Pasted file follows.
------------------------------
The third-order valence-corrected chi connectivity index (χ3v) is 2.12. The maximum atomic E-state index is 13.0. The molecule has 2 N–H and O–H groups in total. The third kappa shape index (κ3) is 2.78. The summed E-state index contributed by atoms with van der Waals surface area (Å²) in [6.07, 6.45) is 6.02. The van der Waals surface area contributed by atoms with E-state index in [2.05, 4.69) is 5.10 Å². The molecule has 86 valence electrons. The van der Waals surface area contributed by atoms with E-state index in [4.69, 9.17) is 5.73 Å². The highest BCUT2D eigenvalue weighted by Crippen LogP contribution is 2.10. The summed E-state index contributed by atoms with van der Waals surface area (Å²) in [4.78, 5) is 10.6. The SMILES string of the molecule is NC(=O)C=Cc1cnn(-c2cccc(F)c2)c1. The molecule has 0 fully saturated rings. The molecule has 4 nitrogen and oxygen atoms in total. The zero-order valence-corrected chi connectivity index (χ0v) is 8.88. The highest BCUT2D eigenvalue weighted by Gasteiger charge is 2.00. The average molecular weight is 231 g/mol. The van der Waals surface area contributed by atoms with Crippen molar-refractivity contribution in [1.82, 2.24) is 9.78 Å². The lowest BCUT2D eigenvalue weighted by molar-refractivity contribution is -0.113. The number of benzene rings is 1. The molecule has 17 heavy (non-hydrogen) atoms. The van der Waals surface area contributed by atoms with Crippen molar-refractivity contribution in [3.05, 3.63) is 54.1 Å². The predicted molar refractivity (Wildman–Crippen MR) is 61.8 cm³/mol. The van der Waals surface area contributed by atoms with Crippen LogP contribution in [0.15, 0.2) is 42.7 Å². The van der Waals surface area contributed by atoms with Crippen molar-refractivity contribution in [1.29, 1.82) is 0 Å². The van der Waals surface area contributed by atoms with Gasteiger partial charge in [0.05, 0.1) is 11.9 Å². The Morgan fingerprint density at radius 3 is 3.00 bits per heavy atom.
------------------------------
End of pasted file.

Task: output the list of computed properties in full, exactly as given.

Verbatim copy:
The third-order valence-corrected chi connectivity index (χ3v) is 2.12. The maximum atomic E-state index is 13.0. The molecule has 2 N–H and O–H groups in total. The third kappa shape index (κ3) is 2.78. The summed E-state index contributed by atoms with van der Waals surface area (Å²) in [6.07, 6.45) is 6.02. The van der Waals surface area contributed by atoms with E-state index in [2.05, 4.69) is 5.10 Å². The molecule has 86 valence electrons. The van der Waals surface area contributed by atoms with E-state index in [4.69, 9.17) is 5.73 Å². The highest BCUT2D eigenvalue weighted by Crippen LogP contribution is 2.10. The summed E-state index contributed by atoms with van der Waals surface area (Å²) in [4.78, 5) is 10.6. The SMILES string of the molecule is NC(=O)C=Cc1cnn(-c2cccc(F)c2)c1. The molecule has 0 fully saturated rings. The molecule has 4 nitrogen and oxygen atoms in total. The zero-order valence-corrected chi connectivity index (χ0v) is 8.88. The highest BCUT2D eigenvalue weighted by Gasteiger charge is 2.00. The average molecular weight is 231 g/mol. The van der Waals surface area contributed by atoms with Crippen molar-refractivity contribution in [1.82, 2.24) is 9.78 Å². The lowest BCUT2D eigenvalue weighted by molar-refractivity contribution is -0.113. The number of benzene rings is 1. The molecule has 17 heavy (non-hydrogen) atoms. The van der Waals surface area contributed by atoms with Crippen molar-refractivity contribution in [3.05, 3.63) is 54.1 Å². The predicted molar refractivity (Wildman–Crippen MR) is 61.8 cm³/mol. The van der Waals surface area contributed by atoms with Crippen LogP contribution in [0.15, 0.2) is 42.7 Å². The van der Waals surface area contributed by atoms with Crippen molar-refractivity contribution in [1.29, 1.82) is 0 Å². The van der Waals surface area contributed by atoms with Gasteiger partial charge in [0.05, 0.1) is 11.9 Å². The Morgan fingerprint density at radius 3 is 3.00 bits per heavy atom.